Jeffery makes (almost) Anything

Project 5 : Designing a circuit from scratch


Discovering Eagle

To complete this assignment I relied on this fab tutorial, which provided a nice introduction to the default hobbyist program Eagle. Here are the very basics:

Eagle works with .sch and .brd files. These should opened at the same time and work in parallel. The first is where one workds on logic and connections, the content of the board. The second is where we work on the layout of the board. Hence work is in two parts: making the logical components, then routing the traces in the layout view.

The following are the commands I found useful. They are typed in the command line for efficiency, but they also have a corresponding button in the menu:

When using the display tool, there are a huge amount of layers that can be displayed, so the onlyones that are likely to useful are:

To apply a command to several items is tricky: you have to be in that command mode, then type "group", select the wanted items, then finally irght click and select the option at the bottom of the drop down menu.

Other gotchas with logical connections: the green dot means that several connections link to that spot, so it should not appear when connecting to a component. Finally to connect logical wires conceptually (to make the .sch layout less like a spaghetti), it suffices to name the connections with the same name, use label to see the names to make the schematics clearer.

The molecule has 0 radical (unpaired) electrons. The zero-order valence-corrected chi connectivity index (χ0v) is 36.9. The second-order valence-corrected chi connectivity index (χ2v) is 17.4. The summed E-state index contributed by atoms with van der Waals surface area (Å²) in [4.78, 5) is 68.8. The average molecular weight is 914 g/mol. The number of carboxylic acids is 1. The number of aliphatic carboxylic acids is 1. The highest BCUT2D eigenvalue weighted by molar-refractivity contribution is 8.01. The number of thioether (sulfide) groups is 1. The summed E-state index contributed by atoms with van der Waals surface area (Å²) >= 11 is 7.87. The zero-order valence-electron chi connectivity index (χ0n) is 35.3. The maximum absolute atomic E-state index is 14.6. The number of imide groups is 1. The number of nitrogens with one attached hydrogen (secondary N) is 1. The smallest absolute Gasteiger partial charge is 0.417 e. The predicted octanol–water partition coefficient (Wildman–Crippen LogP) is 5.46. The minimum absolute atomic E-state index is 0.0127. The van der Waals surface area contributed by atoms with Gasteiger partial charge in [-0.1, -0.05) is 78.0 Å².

Making the Board

With the above in mind I put together the logical connections starting from what the tutorial offered.


I then routed the board, added a rectangle for the board outline (in blue). The board is ready to export when there are no airwires left and the ERC and relevant DRC show no important errors.


To make the machine mill this board, I needed to export two .png images: traces and outline. To do this, one first places the "dimension" lines around the board (in white above), to outline the size of the png.

Then we only show the relevant layer with display command: in this case we only show top and then bottom layers for traces and outline respectively. Then we export image with a high enough resolution (800 dpi seems to work well) and with the monochrome option on (the white parts will be left uncut). Here is the eagle view with only the top layer (with pad labels activated):


I cut the board with the Roland Mill. However I failed to put a sufficient amount of double sided tape behind the board itself, so the board was lifted off the milling platform and was damaged before I switched the machine off: you can see a dent that was made at the top of the board below. Fortunately no connection was severd, so the board is still functional:


I then proceeded to the soldering of all the components. A couple things to note: the 6 pins need room for support on the board, as solder is not load bearing, and relying only on such a connection would eventually break the component off.

Also the direction of the microcontroller and LED (critical things to get right!), are indicated respectively by a small dot by pin 1 and a thin green line.

circuit my experience with Eagle was mixed: many aspects of it seem poorly planned out and not very efficient. I would be interested in trying out to route boards programmatically with the desktop version of fabmodules (how Neil does it).


Tools used